Parents name their baby ‘Sanitiser’

Out of Spain’s 40,000 confirmed coronavirus cases, 5,400 — nearly 14 percent — are medical professionals. In France, the public hospital system in Paris has tallied 490 infected staff members, a small but growing proportion of the system’s 100,000 or so employees.

France: By 11 May, when interventions are scheduled to be eased, we project 3.7 million (range: 2.3-6.7) people, 5.7% of the population, will have been infected. Population immunity appears insufficient to avoid a second wave if all control measures are released at the end of the lockdown.

Swedish data again - hospitalisations slowing down without full lockdown. Though definitely worse than other nearby countries who reacted more aggressively eg Norway

predictions [for Stockholm] show that the peak of infections appear in mid-April and infections start settling in May.

Testicles may make men more vulnerable to coronavirus

The duration of SARS-CoV-2 is significantly longer in stool samples than in respiratory and serum samples, highlighting the need to strengthen the management of stool samples in the prevention and control of the epidemic, and the virus persists longer with higher load and peaks later in the respiratory tissue of patients with severe disease.

More US labs could be providing tests for coronavirus (Nearly 1,600 said that they had the main tool needed to run tests, 130 are running tests)

Stock prices are not reflecting the value of companies and the S&P 500 could fall hard and fast, in a miniature version of Monday’s oil rout (when WTI crude futures fell from $17.85 a barrel to -$37.63) after a 25% rally since March 23.

Can the coronavirus be spread through farts?

we did not find compelling evidence that women are particularly inclined to wear red or pink during peak fertility, even on relatively cold days.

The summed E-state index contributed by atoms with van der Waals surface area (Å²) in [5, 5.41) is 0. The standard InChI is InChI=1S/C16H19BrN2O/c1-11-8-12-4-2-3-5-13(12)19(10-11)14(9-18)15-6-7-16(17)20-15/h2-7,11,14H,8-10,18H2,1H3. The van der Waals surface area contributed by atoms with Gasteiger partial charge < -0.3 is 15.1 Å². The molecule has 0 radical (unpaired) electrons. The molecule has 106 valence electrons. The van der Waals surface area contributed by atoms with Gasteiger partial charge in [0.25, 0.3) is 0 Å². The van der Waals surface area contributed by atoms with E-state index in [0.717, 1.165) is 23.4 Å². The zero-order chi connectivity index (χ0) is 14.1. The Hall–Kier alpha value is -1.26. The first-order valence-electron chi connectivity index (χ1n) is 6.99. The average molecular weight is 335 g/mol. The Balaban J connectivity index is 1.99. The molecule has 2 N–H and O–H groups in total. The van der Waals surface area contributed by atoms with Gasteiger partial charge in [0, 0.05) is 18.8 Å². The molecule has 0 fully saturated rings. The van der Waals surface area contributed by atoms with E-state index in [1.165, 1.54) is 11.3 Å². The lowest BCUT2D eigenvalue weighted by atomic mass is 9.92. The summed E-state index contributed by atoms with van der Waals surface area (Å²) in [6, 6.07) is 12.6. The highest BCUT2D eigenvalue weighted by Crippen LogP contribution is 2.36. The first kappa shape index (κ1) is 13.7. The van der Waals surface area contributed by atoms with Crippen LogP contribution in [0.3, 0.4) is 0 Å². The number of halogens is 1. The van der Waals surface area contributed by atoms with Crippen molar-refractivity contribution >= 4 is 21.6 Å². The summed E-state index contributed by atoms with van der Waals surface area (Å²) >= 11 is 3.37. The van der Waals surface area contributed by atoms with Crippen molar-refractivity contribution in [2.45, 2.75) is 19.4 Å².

when experiencing the love condition, the temperature of the nasal tip of the subjects increased

Bilingualism Affords No General Cognitive Advantages

Oil prices traded below $0 for the first time ever


New Zealand isn’t just flattening the curve. It’s squashing it. It took only 10 days for signs that the approach here — “elimination” rather than the “containment” goal of the United States and other Western countries — is working. […] The health minister was caught mountain biking and taking his family to the beach. He was publicly chastised by Ardern, who said she would have fired him if it weren’t disruptive to the crisis response. […] “Other countries have had a gradual ramp-up, but our approach is exactly the opposite,” he said. While other Western countries have tried to slow the disease and “flatten the curve,” New Zealand has tried to stamp it out entirely. [Washington Post | The Conversation

Carl T. Bergstrom: letting the epidemic go through to herd immunity is worse than it sounds and Some nations may simply lack the economic resources, technological capacity, and political will to contain the virus until a vaccine can be developed. Should this happen, I think it is important to consider how more modest control efforts could yield major benefits.

In January, at a restaurant in Guangzhou, China, one diner infected with the novel coronavirus but not yet feeling sick appeared to have spread the disease to nine other people. One of the restaurant’s air-conditioners apparently blew the virus particles around the dining room. […] There were 73 other diners who ate that day on the same floor of the five-story restaurant, and the good news is they did not become sick. Neither did the eight employees who were working on the floor at the time. All of the people who became sick at the restaurant in China were either at the same table as the infected person or at one of two neighboring tables. The fact that people farther away remained healthy is a hopeful hint that the coronavirus is primarily transmitted through larger respiratory droplets, which fall out of the air more quickly than smaller droplets known as aerosols, which can float for hours. [NY Times]

Up-to-date values for Rt in US, a key measure of how fast the virus is growing.

There’s no guarantee, experts say, that a fully effective COVID-19 vaccine is possible. There’s never been a vaccine for a member of this family of viruses, and even if one is found for COVID-19, it may be imperfect — like the flu shot. [NY mag]

Unusual tactics to fight Covid-19 from around the world (gender-based lockdowns, weekend-only lockdowns…)

267 million Facebook profiles sold for $600 on the dark web